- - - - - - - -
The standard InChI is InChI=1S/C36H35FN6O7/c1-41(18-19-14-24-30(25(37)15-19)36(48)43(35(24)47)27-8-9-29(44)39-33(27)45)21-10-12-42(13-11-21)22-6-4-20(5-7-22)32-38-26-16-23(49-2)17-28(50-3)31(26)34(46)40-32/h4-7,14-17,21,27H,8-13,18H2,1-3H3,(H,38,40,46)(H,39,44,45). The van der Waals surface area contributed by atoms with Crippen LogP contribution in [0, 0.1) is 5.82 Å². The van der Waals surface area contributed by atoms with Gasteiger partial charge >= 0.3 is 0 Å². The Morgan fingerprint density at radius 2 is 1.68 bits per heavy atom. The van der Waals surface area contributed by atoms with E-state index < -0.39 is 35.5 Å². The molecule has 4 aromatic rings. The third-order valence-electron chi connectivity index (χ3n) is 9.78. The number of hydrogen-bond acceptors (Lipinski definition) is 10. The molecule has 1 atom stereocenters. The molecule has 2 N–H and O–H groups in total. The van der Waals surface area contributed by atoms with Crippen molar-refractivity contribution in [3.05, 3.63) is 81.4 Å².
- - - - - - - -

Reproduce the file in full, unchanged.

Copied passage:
The standard InChI is InChI=1S/C36H35FN6O7/c1-41(18-19-14-24-30(25(37)15-19)36(48)43(35(24)47)27-8-9-29(44)39-33(27)45)21-10-12-42(13-11-21)22-6-4-20(5-7-22)32-38-26-16-23(49-2)17-28(50-3)31(26)34(46)40-32/h4-7,14-17,21,27H,8-13,18H2,1-3H3,(H,38,40,46)(H,39,44,45). The van der Waals surface area contributed by atoms with Crippen LogP contribution in [0, 0.1) is 5.82 Å². The van der Waals surface area contributed by atoms with Gasteiger partial charge >= 0.3 is 0 Å². The Morgan fingerprint density at radius 2 is 1.68 bits per heavy atom. The van der Waals surface area contributed by atoms with E-state index < -0.39 is 35.5 Å². The molecule has 4 aromatic rings. The third-order valence-electron chi connectivity index (χ3n) is 9.78. The number of hydrogen-bond acceptors (Lipinski definition) is 10. The molecule has 1 atom stereocenters. The molecule has 2 N–H and O–H groups in total. The van der Waals surface area contributed by atoms with Crippen molar-refractivity contribution in [3.05, 3.63) is 81.4 Å².